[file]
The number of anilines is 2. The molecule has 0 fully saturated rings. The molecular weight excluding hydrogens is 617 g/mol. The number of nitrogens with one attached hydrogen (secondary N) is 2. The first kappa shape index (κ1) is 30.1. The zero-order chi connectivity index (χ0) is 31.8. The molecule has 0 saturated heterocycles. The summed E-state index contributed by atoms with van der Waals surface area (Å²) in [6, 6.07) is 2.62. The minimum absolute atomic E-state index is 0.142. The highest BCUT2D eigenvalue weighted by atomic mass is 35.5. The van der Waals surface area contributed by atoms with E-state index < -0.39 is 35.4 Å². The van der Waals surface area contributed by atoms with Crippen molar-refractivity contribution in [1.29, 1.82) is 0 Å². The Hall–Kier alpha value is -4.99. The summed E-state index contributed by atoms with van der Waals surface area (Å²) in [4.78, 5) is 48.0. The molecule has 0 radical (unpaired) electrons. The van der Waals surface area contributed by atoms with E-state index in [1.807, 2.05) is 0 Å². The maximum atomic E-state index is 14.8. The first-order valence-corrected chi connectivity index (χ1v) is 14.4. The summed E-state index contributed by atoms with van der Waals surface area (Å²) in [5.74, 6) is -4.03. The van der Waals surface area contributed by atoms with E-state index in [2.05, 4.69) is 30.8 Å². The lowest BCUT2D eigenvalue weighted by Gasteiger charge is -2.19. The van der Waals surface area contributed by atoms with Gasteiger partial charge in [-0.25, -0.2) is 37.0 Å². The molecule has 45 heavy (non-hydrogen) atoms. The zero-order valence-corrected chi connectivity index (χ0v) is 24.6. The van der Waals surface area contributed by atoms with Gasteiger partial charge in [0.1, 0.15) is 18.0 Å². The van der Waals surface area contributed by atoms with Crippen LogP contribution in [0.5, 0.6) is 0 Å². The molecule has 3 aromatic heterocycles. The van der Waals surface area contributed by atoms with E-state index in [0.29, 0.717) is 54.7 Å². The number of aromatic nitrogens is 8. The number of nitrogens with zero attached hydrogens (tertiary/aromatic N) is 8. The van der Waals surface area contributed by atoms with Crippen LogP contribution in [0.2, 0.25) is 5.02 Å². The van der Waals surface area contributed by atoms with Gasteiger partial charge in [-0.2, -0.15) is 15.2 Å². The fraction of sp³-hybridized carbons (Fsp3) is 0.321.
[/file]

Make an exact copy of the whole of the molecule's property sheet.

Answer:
The number of anilines is 2. The molecule has 0 fully saturated rings. The molecular weight excluding hydrogens is 617 g/mol. The number of nitrogens with one attached hydrogen (secondary N) is 2. The first kappa shape index (κ1) is 30.1. The zero-order chi connectivity index (χ0) is 31.8. The molecule has 0 saturated heterocycles. The summed E-state index contributed by atoms with van der Waals surface area (Å²) in [6, 6.07) is 2.62. The minimum absolute atomic E-state index is 0.142. The highest BCUT2D eigenvalue weighted by atomic mass is 35.5. The van der Waals surface area contributed by atoms with E-state index < -0.39 is 35.4 Å². The van der Waals surface area contributed by atoms with Crippen molar-refractivity contribution in [1.29, 1.82) is 0 Å². The Hall–Kier alpha value is -4.99. The summed E-state index contributed by atoms with van der Waals surface area (Å²) in [4.78, 5) is 48.0. The molecule has 0 radical (unpaired) electrons. The van der Waals surface area contributed by atoms with E-state index in [1.807, 2.05) is 0 Å². The maximum atomic E-state index is 14.8. The first-order valence-corrected chi connectivity index (χ1v) is 14.4. The summed E-state index contributed by atoms with van der Waals surface area (Å²) in [5.74, 6) is -4.03. The van der Waals surface area contributed by atoms with E-state index in [2.05, 4.69) is 30.8 Å². The lowest BCUT2D eigenvalue weighted by Gasteiger charge is -2.19. The van der Waals surface area contributed by atoms with Gasteiger partial charge in [-0.25, -0.2) is 37.0 Å². The molecule has 45 heavy (non-hydrogen) atoms. The zero-order valence-corrected chi connectivity index (χ0v) is 24.6. The van der Waals surface area contributed by atoms with Gasteiger partial charge in [0.1, 0.15) is 18.0 Å². The van der Waals surface area contributed by atoms with Crippen LogP contribution in [0.5, 0.6) is 0 Å². The molecule has 3 aromatic heterocycles. The van der Waals surface area contributed by atoms with E-state index in [0.29, 0.717) is 54.7 Å². The number of aromatic nitrogens is 8. The number of nitrogens with zero attached hydrogens (tertiary/aromatic N) is 8. The van der Waals surface area contributed by atoms with Crippen LogP contribution in [0.2, 0.25) is 5.02 Å². The van der Waals surface area contributed by atoms with Gasteiger partial charge in [-0.2, -0.15) is 15.2 Å². The fraction of sp³-hybridized carbons (Fsp3) is 0.321.